Do your press releases pass the smell test?

Any good journalist has ‘a nose for news,’ and it’s acutely conditioned to sniff out BS. Follow this guidance to keep your missives credible and avoid wasting everyone’s time.


There’s a maddening trend in media relations.

Time and again we’re seeing press releases that are either vapid or unbelievable (in the worst way).

A press release isn’t supposed to be an advertisement. Even if it were, you still want people to believe what was written.

Journalists and bloggers are gatekeepers to an audience. Like the security at a bar or club, they filter and curate who comes in based on the brand and audience they want to cultivate.

Ever wonder why your press releases don’t result in your getting beyond the velvet rope at certain clubs? If so, ask yourself these two easy questions:

1. Do you believe your own PR?

2. Do you think journalists are stupid?

Your answers should be “yes” to the first and “no” to the second.

However, a quick search of the newswires (and an informal survey of journalists) reveals a different answer.

Think about those friends who overshare the mundane on social media—the constant updates on Facebook or incessant foodie pics on Instagram. Like those annoyances, frequently distributing press releases that lack merit or plausibility can alienate journalists and cause them to hit the unfollow button.

No one wants to know that you’ve had tacos for dinner twice this week, even if Thursday’s tacos were 5 percent better than the tacos you had Tuesday.

To make the most of your media relations efforts, consider these tips before you start crafting that press release. The journalists you’re pitching will appreciate it.

Hit CTRL+F, and put your competitors in your own shoes.

If you swapped out your brand’s name with that of a competitor’s, would you be jealous the news wasn’t about you?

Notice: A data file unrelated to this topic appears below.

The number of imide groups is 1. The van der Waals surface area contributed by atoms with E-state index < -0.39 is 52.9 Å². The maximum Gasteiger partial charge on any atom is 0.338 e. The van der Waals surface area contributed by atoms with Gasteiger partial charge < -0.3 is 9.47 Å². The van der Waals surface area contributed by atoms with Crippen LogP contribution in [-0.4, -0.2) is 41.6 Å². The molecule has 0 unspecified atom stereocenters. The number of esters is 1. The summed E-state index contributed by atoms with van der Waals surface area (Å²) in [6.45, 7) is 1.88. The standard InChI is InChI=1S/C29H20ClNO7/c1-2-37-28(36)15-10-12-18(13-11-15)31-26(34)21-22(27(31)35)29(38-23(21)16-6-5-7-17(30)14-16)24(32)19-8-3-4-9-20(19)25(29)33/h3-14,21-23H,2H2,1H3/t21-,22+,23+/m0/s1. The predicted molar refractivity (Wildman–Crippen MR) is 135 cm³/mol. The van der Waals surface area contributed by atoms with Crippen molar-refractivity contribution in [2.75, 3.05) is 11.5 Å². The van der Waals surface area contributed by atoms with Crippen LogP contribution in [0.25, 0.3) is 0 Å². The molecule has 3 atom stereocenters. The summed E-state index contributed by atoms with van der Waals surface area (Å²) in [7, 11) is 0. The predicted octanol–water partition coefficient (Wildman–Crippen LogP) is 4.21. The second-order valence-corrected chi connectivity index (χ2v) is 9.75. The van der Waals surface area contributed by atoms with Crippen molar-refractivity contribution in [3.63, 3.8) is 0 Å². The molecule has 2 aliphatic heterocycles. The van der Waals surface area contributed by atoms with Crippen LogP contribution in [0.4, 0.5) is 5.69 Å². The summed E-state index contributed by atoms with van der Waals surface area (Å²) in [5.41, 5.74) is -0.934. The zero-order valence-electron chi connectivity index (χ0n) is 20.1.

If your response is “meh” instead of “yeah,” then go back to the drawing board.

Be realistic about what your news is.

Not everything your organization is doing is a game-changing innovation, and that’s OK.

If something isn’t shifting the paradigm for your industry, don’t say that it is. Instead, explain why it’s important to your brand or industry, and target only relevant media outlets and beat reporters. Don’t overstate its importance, either, or you’ll risk alienating them—both now and later, when you have something earth-shaking to share with them.

Also, leave the jargon and descriptors du jour out of it. Sure, buzzworthy hashtags will get you some automated traffic on social media, but when approaching journalists, write in plain English—and follow AP style.

Don’t write your press release like an ad.

Journalists at more discerning, influential media outlets aren’t dumb.

If you want your press release to be an ad, that’s fine. Post it on your company’s blog and LinkedIn profile, because it won’t get past any journalist’s sensitive BS filter.

To gain a journalist’s interest, it has to be genuine, significant news.

Bill Byrne is the director of Remedy PR. A version of this article originally appeared on Muck Rack, a service that enables you to find journalists to pitch, build media lists, get press alerts and create coverage reports with social media data.

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